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Roughly 1 in 5 students has a learning difference.

One such difference is dyslexia, a reading disability caused by a defect in the brain’s processing of graphic symbols. Dyslexia is a neurological medical diagnosis that is not just simply reversed.

It can be difficult for children with learning disabilities to find enjoyment in reading. They often have a hard time tackling books, and can become discouraged.

The important thing to remember is that there are many tip and tricks out there to aid in their struggle, and allow them to become amazing readers.

Here are some tips to assist children with dyslexia in becoming better readers:

  1. Reading in Groups – For children with dyslexia, reading in small groups can often be more beneficial than one-on-one reading instruction. Small reading groups can provide a positive example and elicit encouragement, especially if there are others within the reading group that have a learning disability. If they witness a fellow classmate (maybe even a parent or sibling at home), overcoming a reading disability, it shows them that reading can be fun and that they to can overcome a learning difference. Reading in groups also allows them to follow along while listening to others, and provides them the opportunity to discuss what they have read. This increases their comprehension and word association.
  1. Drill/Repetition/Practice – It is important to provide multiple exposures to skills. Continuous practice and repetition of reading lessons will help in moving students progressively towards a stronger understanding and independence in the learning process. As the age old saying states, “Practice makes perfect!”
  1. Provide Material that Motivates – Children/students can be motivated to read by material they find fun and exciting! Examples of such material include comic books, mystery stories, and even directions for interesting projects or games. When young minds get caught up in the excitement of the activity, they often do not even realize the hidden reading exercise within it. (20 something years later, I now realize what all those “fun craft projects” in school really were. Well played teachers, well played.)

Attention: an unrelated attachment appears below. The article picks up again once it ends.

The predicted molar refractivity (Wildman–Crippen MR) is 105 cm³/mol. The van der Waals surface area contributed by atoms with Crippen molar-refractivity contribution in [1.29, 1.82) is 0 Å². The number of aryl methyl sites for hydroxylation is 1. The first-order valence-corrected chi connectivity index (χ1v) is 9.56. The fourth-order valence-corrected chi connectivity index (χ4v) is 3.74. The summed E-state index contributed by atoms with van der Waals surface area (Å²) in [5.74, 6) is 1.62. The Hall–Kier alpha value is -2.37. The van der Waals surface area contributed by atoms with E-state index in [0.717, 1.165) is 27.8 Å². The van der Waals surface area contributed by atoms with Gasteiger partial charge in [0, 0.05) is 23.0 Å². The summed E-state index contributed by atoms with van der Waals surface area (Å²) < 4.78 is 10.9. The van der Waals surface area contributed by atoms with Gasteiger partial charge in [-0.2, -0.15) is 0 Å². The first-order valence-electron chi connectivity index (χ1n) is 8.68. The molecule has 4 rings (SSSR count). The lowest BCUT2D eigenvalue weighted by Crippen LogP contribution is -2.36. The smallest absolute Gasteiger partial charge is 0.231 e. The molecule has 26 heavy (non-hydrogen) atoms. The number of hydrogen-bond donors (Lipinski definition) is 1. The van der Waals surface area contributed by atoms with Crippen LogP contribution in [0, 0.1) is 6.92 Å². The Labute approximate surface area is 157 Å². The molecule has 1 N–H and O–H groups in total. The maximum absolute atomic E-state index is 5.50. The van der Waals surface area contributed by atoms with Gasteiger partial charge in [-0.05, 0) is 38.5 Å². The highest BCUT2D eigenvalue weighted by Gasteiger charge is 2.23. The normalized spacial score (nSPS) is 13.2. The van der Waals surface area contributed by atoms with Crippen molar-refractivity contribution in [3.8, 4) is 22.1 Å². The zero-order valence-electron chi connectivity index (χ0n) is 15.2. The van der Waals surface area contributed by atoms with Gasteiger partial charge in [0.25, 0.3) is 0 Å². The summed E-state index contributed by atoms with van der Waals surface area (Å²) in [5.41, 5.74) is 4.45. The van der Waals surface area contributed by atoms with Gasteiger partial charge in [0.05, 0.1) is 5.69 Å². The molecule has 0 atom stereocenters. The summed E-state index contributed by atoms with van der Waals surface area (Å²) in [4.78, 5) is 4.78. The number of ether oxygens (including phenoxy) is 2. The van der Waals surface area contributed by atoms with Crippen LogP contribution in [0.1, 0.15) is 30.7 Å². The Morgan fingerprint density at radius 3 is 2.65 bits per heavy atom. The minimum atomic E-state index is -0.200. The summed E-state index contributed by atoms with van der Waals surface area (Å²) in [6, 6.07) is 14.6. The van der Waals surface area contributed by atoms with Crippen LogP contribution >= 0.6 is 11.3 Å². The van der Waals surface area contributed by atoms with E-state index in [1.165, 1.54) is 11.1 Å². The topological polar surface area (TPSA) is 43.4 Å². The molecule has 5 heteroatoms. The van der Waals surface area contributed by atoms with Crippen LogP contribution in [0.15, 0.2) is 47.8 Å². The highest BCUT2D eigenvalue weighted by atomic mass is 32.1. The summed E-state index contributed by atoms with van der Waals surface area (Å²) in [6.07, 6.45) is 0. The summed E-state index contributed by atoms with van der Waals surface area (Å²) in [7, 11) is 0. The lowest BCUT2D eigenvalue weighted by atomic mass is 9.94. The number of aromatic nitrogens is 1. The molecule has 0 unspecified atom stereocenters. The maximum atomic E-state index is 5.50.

1. Break Down the Task – Have a child breakdown an unknown word into separate sounds or parts they can sound out. Large words can be overwhelming to children with dyslexia. By breaking them down into segments, it can make them more manageable. The same goes for large reading assignments. Cut the task down into smaller segments, creating mini milestones. As the milestones are met successfully, they create a sense of accomplishment and will encourage them to continue reading.
  1. Use Recorded Books – Recorded books provide a great way for those with dyslexia to listen while visually following along. Students can spend less time decoding words and instead increase their fluency, vocabulary, and comprehension. Learning Ally (a non-profit designed to help students with print disabilities, including blindness, visual impairment and dyslexia) provides audiobooks, as well as sections for parents, teachers, and students with information and learning tools.

It is important to remember that every child is different, and what works well for one may not necessarily work well for another. Take the time to discover what works best for your student, and allow them the chance to become the super star reader that is hidden within them.

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Sources used:

Learning Ally

“Effective Reading Interventions for Kids with Leaning Disabilities” by Kristin Stanberry and Lee Swanson

“Strategies for Summer Reading for Children with Dyslexia” by Dale S. Brown